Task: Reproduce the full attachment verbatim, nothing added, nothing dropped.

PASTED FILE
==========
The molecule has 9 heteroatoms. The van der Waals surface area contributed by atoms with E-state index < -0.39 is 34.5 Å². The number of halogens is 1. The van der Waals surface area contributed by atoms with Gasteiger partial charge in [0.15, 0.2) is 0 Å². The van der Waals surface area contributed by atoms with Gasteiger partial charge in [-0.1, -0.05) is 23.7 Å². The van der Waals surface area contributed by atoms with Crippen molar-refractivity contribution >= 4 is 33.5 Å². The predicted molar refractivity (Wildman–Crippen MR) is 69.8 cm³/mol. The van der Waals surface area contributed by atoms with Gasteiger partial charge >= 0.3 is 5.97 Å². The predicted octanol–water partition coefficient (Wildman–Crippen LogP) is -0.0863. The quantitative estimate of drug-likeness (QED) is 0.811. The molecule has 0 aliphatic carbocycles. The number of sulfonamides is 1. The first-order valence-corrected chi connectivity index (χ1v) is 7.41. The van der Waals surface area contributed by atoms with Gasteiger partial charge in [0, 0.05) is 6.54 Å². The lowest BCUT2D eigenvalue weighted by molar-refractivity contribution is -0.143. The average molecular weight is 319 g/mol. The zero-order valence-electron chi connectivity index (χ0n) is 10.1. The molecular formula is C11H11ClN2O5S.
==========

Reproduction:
The molecule has 9 heteroatoms. The van der Waals surface area contributed by atoms with E-state index < -0.39 is 34.5 Å². The number of halogens is 1. The van der Waals surface area contributed by atoms with Gasteiger partial charge in [0.15, 0.2) is 0 Å². The van der Waals surface area contributed by atoms with Gasteiger partial charge in [-0.1, -0.05) is 23.7 Å². The van der Waals surface area contributed by atoms with Crippen molar-refractivity contribution >= 4 is 33.5 Å². The predicted molar refractivity (Wildman–Crippen MR) is 69.8 cm³/mol. The van der Waals surface area contributed by atoms with Gasteiger partial charge >= 0.3 is 5.97 Å². The predicted octanol–water partition coefficient (Wildman–Crippen LogP) is -0.0863. The quantitative estimate of drug-likeness (QED) is 0.811. The molecule has 0 aliphatic carbocycles. The number of sulfonamides is 1. The first-order valence-corrected chi connectivity index (χ1v) is 7.41. The van der Waals surface area contributed by atoms with Gasteiger partial charge in [0, 0.05) is 6.54 Å². The lowest BCUT2D eigenvalue weighted by molar-refractivity contribution is -0.143. The average molecular weight is 319 g/mol. The zero-order valence-electron chi connectivity index (χ0n) is 10.1. The molecular formula is C11H11ClN2O5S.